Why Quilts Matter – Question and Answer with Lynne Bassett
“Since quilts were made—not by artisans—but by ordinary women whose lives they closely reflect, they are fonts of information about the people and periods they represent.”
Why Quilts Matter: History, Art and Politics
Who better to talk about Episode 2: Quilts Bring History Alive and the great stories behind quilts than quilt historian and textile scholar Lynne Bassett? Lynn’s professional expertise and passion for quilt and textile history resonates with all the Civil War reproduction fabric quilt makers, designers and reenactors who are commemorating the recent 150th Anniversary of the Civil War in America. The questions we asked Lynne came from the “Quilts Bring History Alive” chapter found in the Why Quilts Matter Discussion Guide.
How does the acquisition and documentation of quilt history help inform our understanding of women’s history?
I would argue that documenting and understanding quilt history informs us not only of women’s history, but also of history in general. Quilts manifest the social values, art, and economy of a people. By analyzing quilt designs, we see cultural identity demonstrated within geographic regions and ethnicities; by examining the fabrics, we see domestic and national economies, labor, and technology; by researching the motivation behind the making of a quilt, or the keeping of a quilt, we see social values as well as very personal histories. This history does not belong to women alone—it is everyone’s history.
How are quilts unique primary sources?
While I think that costume, like quilts, offers multiple opportunities to research domestic and national economies, labor, technology, social values, art, and personal expression, the one thing that seems to make quilts stand out is how individuals and families invest them with powerful stories of their personal and family history. Quilts are public history. I can think of no other object that as a category offers so many facets of study and relevance.
Quilts are an outlet for sharing stories. What quilt(s) hold your favorite story?
There are so many, how can I possibly choose? Having recently finished the exhibition and book, Homefront & Battlefield: Quilts & Context in the Civil War, with my colleague Madelyn Shaw, every quilt we included had a remarkable and often poignant story. One of my greatest favorites, though, would have to be the wool embroidered and appliquéd quilt attributed to Emily Wiley Munroe of Lynnfield, Mass.I first researched this quilt for the MassQuilts project and was glad to have the opportunity to use it again for H & B.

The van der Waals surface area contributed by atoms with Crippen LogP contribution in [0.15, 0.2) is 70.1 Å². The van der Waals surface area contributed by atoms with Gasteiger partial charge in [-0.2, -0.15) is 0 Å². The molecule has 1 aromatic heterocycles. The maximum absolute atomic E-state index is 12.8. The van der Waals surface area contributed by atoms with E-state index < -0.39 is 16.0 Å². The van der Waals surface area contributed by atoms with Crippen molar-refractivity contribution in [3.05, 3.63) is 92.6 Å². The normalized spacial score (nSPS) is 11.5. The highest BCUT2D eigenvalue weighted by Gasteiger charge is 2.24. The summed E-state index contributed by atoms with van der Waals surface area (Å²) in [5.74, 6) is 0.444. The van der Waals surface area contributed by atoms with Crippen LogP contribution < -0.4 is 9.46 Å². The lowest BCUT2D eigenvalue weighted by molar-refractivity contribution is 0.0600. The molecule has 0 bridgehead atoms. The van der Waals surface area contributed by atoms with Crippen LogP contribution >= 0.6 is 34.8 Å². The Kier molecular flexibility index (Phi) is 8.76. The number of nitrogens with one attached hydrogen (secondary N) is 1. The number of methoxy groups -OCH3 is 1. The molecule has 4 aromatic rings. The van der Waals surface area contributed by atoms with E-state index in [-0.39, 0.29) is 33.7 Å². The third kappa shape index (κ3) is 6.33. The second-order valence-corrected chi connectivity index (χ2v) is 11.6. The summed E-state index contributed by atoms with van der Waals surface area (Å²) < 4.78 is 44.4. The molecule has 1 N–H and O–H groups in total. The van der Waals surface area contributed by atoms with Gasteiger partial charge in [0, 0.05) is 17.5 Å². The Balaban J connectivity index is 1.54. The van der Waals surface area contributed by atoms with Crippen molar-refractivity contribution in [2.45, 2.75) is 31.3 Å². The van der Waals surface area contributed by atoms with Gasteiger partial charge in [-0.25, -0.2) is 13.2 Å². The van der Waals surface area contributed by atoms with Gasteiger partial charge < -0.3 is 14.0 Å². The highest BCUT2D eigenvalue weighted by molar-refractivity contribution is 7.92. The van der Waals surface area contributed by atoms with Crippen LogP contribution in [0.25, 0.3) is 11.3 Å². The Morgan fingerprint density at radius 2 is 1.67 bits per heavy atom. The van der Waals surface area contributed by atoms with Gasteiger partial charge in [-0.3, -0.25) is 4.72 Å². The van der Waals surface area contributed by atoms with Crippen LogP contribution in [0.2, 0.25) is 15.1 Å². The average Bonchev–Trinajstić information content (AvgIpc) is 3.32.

Part of the reason I love this quilt is that the story wasn’t handed to me on a silver platter, but I was given bits of evidence that I then had to fill out with research to discover the whole story, which is great fun! And while I can’t be 100% certain that I got the story exactly correct, I’m 95% sure. The family called it a “Civil War” quilt (but without further explanation), and they knew a couple of the family members to whom the quilt had been passed down—and so I took those tidbits and laid them out and started to fill in the blank spots in between.
I figured out that the quilt must have been made by Emily Wiley Munroe—she was the only woman of the right age in the right place in the line of descent. When I researched her family, I found that four of her brothers enlisted in the Civil War, two in the cavalry—and her quilt is appliquéd with horses. In fact, the quilt beautifully supports the documentary evidence found about the family in my research—the fabrics that it is made from are pieces of work clothing and household textiles such as you would find in a farming family in 19th-century New England. I love looking at the fabrics and recognizing the black superfine broadcloth of a worn-out “best” coat, or wool trousers with a seat that’s worn smooth and shiny, or the green baize lining of an old cloak.
The other reason I love this quilt is that it is a unique and beautiful piece of American folk art. I am thrilled by Emily’s artistry in the overall design and in the details—how she twisted two different colored yarns to outline the flowers, how she chose a coarsely woven wool fabric to create a furry dog…. We have the outlines of a story—the older sister with four brothers fighting in the war—and we can imagine how she stitched her worry into this quilt, hoping and praying that her little brothers (one of them only 16 years old) would come home safely to the house she appliquéd in the center—the house surrounded by pots of flowers and depictions of pets. And I love this story because it has a happy ending—all of her brothers came home.
What is next for you?
My next major project, which includes an exhibition and catalog, is about Romantic Era costume (1810-1860) for the Wadsworth Athenaeum Museum of Art in Hartford, Connecticut—opening in June, 2014. In the meantime, I will keep abreast of quilt studies through my work as the editor of Uncoverings, the annual journal of the American Quilt Study Group.
More about Lynne
Lynne Zacek Bassett is an award-winning independent scholar specializing in New England’s historic costume and textiles. From 1995 to 2000 she was the curator of textiles and fine arts at Old Sturbridge Village in Sturbridge, Massachusetts. In addition to her exhibition publications, Lynne has contributed to numerous publications, including her most recent book Homefront & Battlefield: Civil War Quilts in Context (co-authored with Madelyn Shaw). Lynne is the primary author of Massachusetts Quilts: Our Common Wealth, and the editor of the journal, Uncoverings, for the American Quilt Study Group. More information about Lynne can be found at Antique Quilt Dating.